Three different topics in this edition...
1) The data: How do you know how book sales are going, given that sales are happening in multiple channels in multiple formats?
2) The impact of having a book: Regardless of sales, having a book is a crown...and depending on the look of the book, the crown gets larger and brighter.
3) Doing a book signing: Just imagine people lining up for your autograph. Weirdest, most surreal thing I've experienced so far. Highly recommended, though!
Lessons 51 - 55:
51) Amazon Author Central and NPD Bookscan:
Once your book is up on Amazon “pre-sale”, you are now listed as an author on Amazon. Head over to authorcentral.amazon.com and set up your author page. I have no idea if anyone ever looks at the author page itself, but the site is important as the book launches. Every Friday morning, you can click on “Sales Info”, then “NPD Book Scan”, and it will show you your book sales for the week prior. NPD combines book sales data from all sellers who report. This is a great resource if you’re just looking for a number of books sold. There is also a tab for “Sales Rank”, “Author Rank” and a link to geographical sales information that gets updated often as well. I still check it every Friday morning.
52) The data sucks...horribly:
As a sales leader, I love data. I want to know where the books are in stores, what sales are by format, what demographics are buying the book, etc. The data available to authors is nothing short of awful. Amazon does allow you to see book sales by geography (specifically, by US city), but that’s all. I can’t even see my book sales by format, so if someone asks me, “How many audiobooks have you sold so far?”, my answer is “I have no idea.” It drives me nuts.
53) Doors open from writing a book:
This one may sound obvious, but I can confirm it -
If you’re on the fence about writing a book, I’ve now come to the conclusion that there is very little downside.
It’s a lot of effort, takes a lot of time, and can be a large expense / opportunity cost. However, I cannot believe how much more credibility I have in everything I do, every conversation I have, and anyone who reaches out, simply because I wrote a book.
54) The look of the book matters, so don't skimp on book design:
I went into my local library, who was not carrying the book, and talked to the individual who manages the non-fiction floor. I told her I had written a book, much of which came from research done in the library itself, and wanted to know whether the library does any sorts of co-marketing or engagements with authors.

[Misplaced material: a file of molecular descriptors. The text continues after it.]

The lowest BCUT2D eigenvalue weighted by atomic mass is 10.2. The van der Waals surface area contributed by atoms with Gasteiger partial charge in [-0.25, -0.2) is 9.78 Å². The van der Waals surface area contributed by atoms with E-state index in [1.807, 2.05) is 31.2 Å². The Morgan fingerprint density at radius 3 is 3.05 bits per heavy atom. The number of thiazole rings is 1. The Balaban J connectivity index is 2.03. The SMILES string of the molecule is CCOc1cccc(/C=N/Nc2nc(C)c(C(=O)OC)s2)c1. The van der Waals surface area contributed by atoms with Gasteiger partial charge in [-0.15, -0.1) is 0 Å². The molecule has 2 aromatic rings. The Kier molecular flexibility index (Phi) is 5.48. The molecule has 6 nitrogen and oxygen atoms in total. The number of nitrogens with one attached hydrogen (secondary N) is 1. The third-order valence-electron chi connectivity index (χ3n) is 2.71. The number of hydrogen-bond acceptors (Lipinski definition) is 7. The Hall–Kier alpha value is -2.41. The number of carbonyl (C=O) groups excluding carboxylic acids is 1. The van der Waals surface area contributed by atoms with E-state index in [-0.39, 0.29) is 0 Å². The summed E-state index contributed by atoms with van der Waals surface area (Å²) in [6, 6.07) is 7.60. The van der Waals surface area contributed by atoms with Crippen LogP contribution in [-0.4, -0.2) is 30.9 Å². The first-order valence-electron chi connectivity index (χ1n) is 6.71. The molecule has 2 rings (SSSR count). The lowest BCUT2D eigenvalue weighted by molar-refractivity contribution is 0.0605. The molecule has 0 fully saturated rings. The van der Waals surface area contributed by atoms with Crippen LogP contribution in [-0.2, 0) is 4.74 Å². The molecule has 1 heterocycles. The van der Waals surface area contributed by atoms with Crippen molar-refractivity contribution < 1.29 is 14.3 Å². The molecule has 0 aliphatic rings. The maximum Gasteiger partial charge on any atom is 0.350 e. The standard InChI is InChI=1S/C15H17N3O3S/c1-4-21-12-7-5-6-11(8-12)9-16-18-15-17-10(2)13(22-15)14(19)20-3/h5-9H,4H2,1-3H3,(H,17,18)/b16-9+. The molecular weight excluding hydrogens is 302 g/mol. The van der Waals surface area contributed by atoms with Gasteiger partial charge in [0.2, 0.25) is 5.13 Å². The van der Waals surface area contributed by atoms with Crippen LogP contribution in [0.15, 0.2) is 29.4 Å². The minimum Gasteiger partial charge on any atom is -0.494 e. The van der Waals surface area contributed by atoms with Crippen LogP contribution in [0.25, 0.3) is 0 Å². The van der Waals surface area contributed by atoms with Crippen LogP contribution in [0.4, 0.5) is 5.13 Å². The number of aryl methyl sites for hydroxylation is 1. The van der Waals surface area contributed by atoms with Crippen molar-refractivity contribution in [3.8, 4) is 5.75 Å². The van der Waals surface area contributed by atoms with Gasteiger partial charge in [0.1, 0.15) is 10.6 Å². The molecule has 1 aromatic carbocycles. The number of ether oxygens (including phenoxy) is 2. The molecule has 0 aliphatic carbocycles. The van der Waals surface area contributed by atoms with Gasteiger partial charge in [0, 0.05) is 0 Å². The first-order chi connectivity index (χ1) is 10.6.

The woman answered with little emotion, explaining that they sometimes do, but it matters what the subject of the book is, blah, blah, blah.
I then handed her mine.
She looked at it, and her demeanor immediately changed. She went on to Amazon and looked it up - and saw that there were a bunch of reviews.
“Wait, that’s your book? This is, like, a real book!”
I gifted the book to the library, and she immediately walked me over to the woman’s office who runs the entire library. I’m now on display and in publications issued by the library. If my book looked rinky-dink, that wouldn’t have happened. Many other examples of the look of the book making a difference - but the lesson is, don’t skimp on the book design.
55) Book signings are the most surreal thing you’ll experience:
Right after the book came out, I spoke at an event, and they had a book signing afterwards. I sat down, not expecting much. All of a sudden, there was a line of 100 people, some wanting to take their picture with me. I couldn’t believe that anyone would want my signature on anything. I signed probably 250 books that night. For me, it was the unexpected sixth time I burst into tears.
Next up - learnings 56 - 60, where we'll discuss getting and keeping momentum post book-launch. You'll need to keep writing, keep staying out in front of your audience, and building the audience. Then, #60 will show you that you'll have issues - I guarantee it, given that even the top sellers of all time have issues. I'll explain.
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